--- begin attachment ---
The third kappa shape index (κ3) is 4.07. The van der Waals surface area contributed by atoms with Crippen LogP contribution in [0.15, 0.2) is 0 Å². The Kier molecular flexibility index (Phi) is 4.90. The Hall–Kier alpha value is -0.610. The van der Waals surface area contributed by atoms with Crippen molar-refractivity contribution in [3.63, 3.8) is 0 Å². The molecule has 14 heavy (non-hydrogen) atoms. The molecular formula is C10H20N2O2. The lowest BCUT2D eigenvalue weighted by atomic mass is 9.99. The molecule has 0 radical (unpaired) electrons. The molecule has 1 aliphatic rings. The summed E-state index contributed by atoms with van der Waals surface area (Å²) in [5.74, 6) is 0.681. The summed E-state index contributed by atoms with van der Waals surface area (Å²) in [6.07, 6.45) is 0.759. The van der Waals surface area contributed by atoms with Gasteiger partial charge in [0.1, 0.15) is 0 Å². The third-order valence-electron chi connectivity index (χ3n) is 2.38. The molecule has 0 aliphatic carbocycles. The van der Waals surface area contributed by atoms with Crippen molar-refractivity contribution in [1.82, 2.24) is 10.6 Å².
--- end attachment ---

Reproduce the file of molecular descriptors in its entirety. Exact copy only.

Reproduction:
The third kappa shape index (κ3) is 4.07. The van der Waals surface area contributed by atoms with Crippen LogP contribution in [0.15, 0.2) is 0 Å². The Kier molecular flexibility index (Phi) is 4.90. The Hall–Kier alpha value is -0.610. The van der Waals surface area contributed by atoms with Crippen molar-refractivity contribution in [3.63, 3.8) is 0 Å². The molecule has 14 heavy (non-hydrogen) atoms. The molecular formula is C10H20N2O2. The lowest BCUT2D eigenvalue weighted by atomic mass is 9.99. The molecule has 0 radical (unpaired) electrons. The molecule has 1 aliphatic rings. The summed E-state index contributed by atoms with van der Waals surface area (Å²) in [5.74, 6) is 0.681. The summed E-state index contributed by atoms with van der Waals surface area (Å²) in [6.07, 6.45) is 0.759. The van der Waals surface area contributed by atoms with Gasteiger partial charge in [0.1, 0.15) is 0 Å². The third-order valence-electron chi connectivity index (χ3n) is 2.38. The molecule has 0 aliphatic carbocycles. The van der Waals surface area contributed by atoms with Crippen molar-refractivity contribution in [1.82, 2.24) is 10.6 Å².